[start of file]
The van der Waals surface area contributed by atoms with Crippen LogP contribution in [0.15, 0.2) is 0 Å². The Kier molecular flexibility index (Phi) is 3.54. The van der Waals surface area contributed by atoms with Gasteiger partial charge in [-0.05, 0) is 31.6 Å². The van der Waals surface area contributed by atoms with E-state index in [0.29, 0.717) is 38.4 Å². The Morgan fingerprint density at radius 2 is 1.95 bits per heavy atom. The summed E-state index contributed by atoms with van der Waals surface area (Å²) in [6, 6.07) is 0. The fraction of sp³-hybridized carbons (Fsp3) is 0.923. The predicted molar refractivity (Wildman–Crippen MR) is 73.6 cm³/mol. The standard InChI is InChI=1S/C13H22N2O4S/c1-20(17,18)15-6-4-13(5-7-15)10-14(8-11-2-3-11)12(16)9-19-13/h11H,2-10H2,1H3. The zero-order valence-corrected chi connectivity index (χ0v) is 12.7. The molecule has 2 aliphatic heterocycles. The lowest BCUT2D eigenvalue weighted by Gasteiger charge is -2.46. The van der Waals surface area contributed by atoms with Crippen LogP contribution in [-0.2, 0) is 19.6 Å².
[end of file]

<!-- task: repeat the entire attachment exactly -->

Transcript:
The van der Waals surface area contributed by atoms with Crippen LogP contribution in [0.15, 0.2) is 0 Å². The Kier molecular flexibility index (Phi) is 3.54. The van der Waals surface area contributed by atoms with Gasteiger partial charge in [-0.05, 0) is 31.6 Å². The van der Waals surface area contributed by atoms with E-state index in [0.29, 0.717) is 38.4 Å². The Morgan fingerprint density at radius 2 is 1.95 bits per heavy atom. The summed E-state index contributed by atoms with van der Waals surface area (Å²) in [6, 6.07) is 0. The fraction of sp³-hybridized carbons (Fsp3) is 0.923. The predicted molar refractivity (Wildman–Crippen MR) is 73.6 cm³/mol. The standard InChI is InChI=1S/C13H22N2O4S/c1-20(17,18)15-6-4-13(5-7-15)10-14(8-11-2-3-11)12(16)9-19-13/h11H,2-10H2,1H3. The zero-order valence-corrected chi connectivity index (χ0v) is 12.7. The molecule has 2 aliphatic heterocycles. The lowest BCUT2D eigenvalue weighted by Gasteiger charge is -2.46. The van der Waals surface area contributed by atoms with Crippen LogP contribution in [-0.2, 0) is 19.6 Å².